Failure to Progress: My Body Will Give Birth In Its Own Time

Humans have a habit of self-grouping. We find comfort in those who look and sound like us, and those who remind us of our upbringing. Society has a habit of generalizing the social aspects of groups; however, as individuals, we can also undoubtedly find several differences between ourselves and those who look like us. The medical field also has a habit of generalizing the biological functions of groups of people. Failure to progress, a known determinant of unplanned c-sections, is one of those unrealistic generalizations held by medical professionals across the United States that directly negatively affecting the black birthing community.

What is Failure to Progress?

Dystocia of Labor, also know as failure to progress, is a term used by medical professionals to describe what they perceive to be abnormally slow labor. Failure to Progress is held to a standard called “Friedman’s Curve,” which states that the “normal” length and pace of labor for first-time mothers is about 14 hours, with 8 hours for a 10-centimeter dilation. If the birth giver experiences less than three short contractions in 10 minutes, or less than a 1-centimeter change in cervical dilation per hour for two consecutive hours during active labor, she could be diagnosed with Failure to Progress after active labor is complete. If a birth giver shows signs of Failure to Progress, treatments administered by the doctor are usually left up to his or her discretion. Option include artificially breaking the water (rupture of the membranes), administration of pain medications such as an epidural, or administration of Oxytocin which is a natural stimulant described to strengthen the quality of contractions to speed up labor.

Why is this an issue?

Today’s black birth givers are more informed than they have ever been. Black mothers are researching labor, birth, and medication option and a significant amount are choosing vaginal births without pain medication. When care providers believe a woman is experiencing failure to progress, the birth giver’s chances of delivering without pain medication all but eliminate. What's worse? Her option to give birth vaginally is undermined by the significant chance that her labor will end in a c-section. In fact, failure to progress is the leading cause of unplanned cesareans.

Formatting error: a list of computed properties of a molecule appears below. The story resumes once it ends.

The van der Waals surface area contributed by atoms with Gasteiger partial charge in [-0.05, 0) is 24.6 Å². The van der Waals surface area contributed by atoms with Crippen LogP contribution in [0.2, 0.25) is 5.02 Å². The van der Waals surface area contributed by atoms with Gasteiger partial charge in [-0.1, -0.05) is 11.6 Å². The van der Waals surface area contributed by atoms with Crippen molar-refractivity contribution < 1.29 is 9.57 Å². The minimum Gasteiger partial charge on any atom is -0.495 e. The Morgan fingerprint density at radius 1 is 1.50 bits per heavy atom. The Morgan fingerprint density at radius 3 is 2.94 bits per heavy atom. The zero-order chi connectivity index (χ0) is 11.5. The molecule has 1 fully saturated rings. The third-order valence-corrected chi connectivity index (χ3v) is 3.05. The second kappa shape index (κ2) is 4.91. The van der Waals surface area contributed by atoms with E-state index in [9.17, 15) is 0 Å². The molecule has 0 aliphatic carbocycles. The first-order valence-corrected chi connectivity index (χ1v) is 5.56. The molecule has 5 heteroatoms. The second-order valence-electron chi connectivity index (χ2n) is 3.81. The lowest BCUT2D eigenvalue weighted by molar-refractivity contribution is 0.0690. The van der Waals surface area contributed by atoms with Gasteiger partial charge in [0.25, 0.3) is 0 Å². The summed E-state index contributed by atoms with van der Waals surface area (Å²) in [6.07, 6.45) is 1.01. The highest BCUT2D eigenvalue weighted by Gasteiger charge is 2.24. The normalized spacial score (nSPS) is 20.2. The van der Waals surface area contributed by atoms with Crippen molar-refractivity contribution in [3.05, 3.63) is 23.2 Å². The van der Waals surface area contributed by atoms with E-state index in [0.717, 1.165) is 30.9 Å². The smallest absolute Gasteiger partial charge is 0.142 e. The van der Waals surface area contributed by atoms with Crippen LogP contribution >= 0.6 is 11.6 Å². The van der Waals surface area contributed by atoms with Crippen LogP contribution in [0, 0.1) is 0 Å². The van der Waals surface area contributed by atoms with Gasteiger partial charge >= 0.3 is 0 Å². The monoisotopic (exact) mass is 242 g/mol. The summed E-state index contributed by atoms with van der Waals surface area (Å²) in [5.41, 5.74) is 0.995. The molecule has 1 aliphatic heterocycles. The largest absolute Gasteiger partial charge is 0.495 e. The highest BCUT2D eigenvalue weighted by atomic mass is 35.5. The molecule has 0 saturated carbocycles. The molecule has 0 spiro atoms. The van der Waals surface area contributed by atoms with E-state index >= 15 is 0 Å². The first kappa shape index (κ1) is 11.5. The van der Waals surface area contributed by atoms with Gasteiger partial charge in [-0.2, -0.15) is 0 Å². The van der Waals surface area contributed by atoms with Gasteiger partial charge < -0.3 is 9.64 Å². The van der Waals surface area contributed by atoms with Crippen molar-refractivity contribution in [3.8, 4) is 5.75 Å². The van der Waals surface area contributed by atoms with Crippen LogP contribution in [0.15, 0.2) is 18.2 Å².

Black women experience more cesareans than any other ethnic group, and although c-sections can be the safest options for some expecting families, the risk associated with unplanned c-sections cannot go unnoticed. Complications following c-sections can include trauma, failure to breastfeed, asthma/respiratory difficulties among infants, infertility, pain, infection, and even death. Unplanned c-sections can also bear a financial burden to families due to extended hospital stays, readmission to hospitals, and costs associated with many other unintended complications. Unsatisfactory birth experiences, pain, and financial difficulties following birth are linked directly to Post-Partum Depression, which is already extremely prominent (yet underreported) in the black community.

What can we do?

Journey Doula Services believes that an informed birth giver is a powerful birth giver. When a black woman includes a doula in her birth team, the chance of her labor ending in a c-section significantly decrease. Black mothers who hire doulas also experience shorter labors, fewer epidurals, and are more satisfied with their overall birth experience. Doulas are equipped with the emotional and informational support to help black mothers navigate through medical terminology as well as labor and coping techniques which are proven to lessen the chances of Failure to Progress. Doulas also take on the vital role of holding space for you and your wishes when you cannot do so yourself.

Also, it is essential to understand that no two birth experiences are alike. In doing so, we recognize that each birth giver is entitled to any wish they have regarding their birth as long as the safety of the infant and mother are assured. Creating a birth plan and discussing it with your care provider can help to solidify your wants as a birth giver while opening an honest line of communication with your OB or midwife. Expressing any worries, including issues or questions concerning failure to progress, with your care provider can help to alleviate your chances of being diagnosed. A simple conversation can enhance the possibility of having a satisfying birth experience.

The black birthing community experiences numerous amounts of hardship. Your birth experience should bring you not only comfort and joy but also reassurance in yourself and your support system. By actively working together to bring about informational and emotional support, we create a force that will hold our care providers to a higher standard. We will stand stronger than the hardships we confront, and by doing so, we will improve the birthing experience for those to come.

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